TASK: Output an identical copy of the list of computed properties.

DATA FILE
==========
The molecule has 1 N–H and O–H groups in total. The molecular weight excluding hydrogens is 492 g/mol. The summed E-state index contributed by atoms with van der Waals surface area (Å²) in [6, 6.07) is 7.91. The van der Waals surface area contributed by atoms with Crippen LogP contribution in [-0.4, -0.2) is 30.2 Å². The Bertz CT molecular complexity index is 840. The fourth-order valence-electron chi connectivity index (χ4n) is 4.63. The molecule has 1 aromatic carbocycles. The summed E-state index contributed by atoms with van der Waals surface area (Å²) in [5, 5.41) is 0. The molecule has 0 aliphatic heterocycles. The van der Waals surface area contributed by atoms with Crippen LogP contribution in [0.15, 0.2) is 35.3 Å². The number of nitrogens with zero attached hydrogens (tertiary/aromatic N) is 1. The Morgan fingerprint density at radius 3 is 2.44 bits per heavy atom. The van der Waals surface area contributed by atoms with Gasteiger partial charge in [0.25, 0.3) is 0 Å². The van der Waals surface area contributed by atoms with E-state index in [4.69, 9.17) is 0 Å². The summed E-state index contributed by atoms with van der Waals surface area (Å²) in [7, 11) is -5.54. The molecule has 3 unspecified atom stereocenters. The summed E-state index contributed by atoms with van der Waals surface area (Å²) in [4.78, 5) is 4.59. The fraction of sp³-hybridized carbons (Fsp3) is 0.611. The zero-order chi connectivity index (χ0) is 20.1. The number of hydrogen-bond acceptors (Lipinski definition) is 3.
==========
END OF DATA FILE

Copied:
The molecule has 1 N–H and O–H groups in total. The molecular weight excluding hydrogens is 492 g/mol. The summed E-state index contributed by atoms with van der Waals surface area (Å²) in [6, 6.07) is 7.91. The van der Waals surface area contributed by atoms with Crippen LogP contribution in [-0.4, -0.2) is 30.2 Å². The Bertz CT molecular complexity index is 840. The fourth-order valence-electron chi connectivity index (χ4n) is 4.63. The molecule has 1 aromatic carbocycles. The summed E-state index contributed by atoms with van der Waals surface area (Å²) in [5, 5.41) is 0. The molecule has 0 aliphatic heterocycles. The van der Waals surface area contributed by atoms with Crippen LogP contribution in [0.15, 0.2) is 35.3 Å². The number of nitrogens with zero attached hydrogens (tertiary/aromatic N) is 1. The Morgan fingerprint density at radius 3 is 2.44 bits per heavy atom. The van der Waals surface area contributed by atoms with Gasteiger partial charge in [0.25, 0.3) is 0 Å². The van der Waals surface area contributed by atoms with E-state index in [4.69, 9.17) is 0 Å². The summed E-state index contributed by atoms with van der Waals surface area (Å²) in [7, 11) is -5.54. The molecule has 3 unspecified atom stereocenters. The summed E-state index contributed by atoms with van der Waals surface area (Å²) in [4.78, 5) is 4.59. The fraction of sp³-hybridized carbons (Fsp3) is 0.611. The zero-order chi connectivity index (χ0) is 20.1. The number of hydrogen-bond acceptors (Lipinski definition) is 3.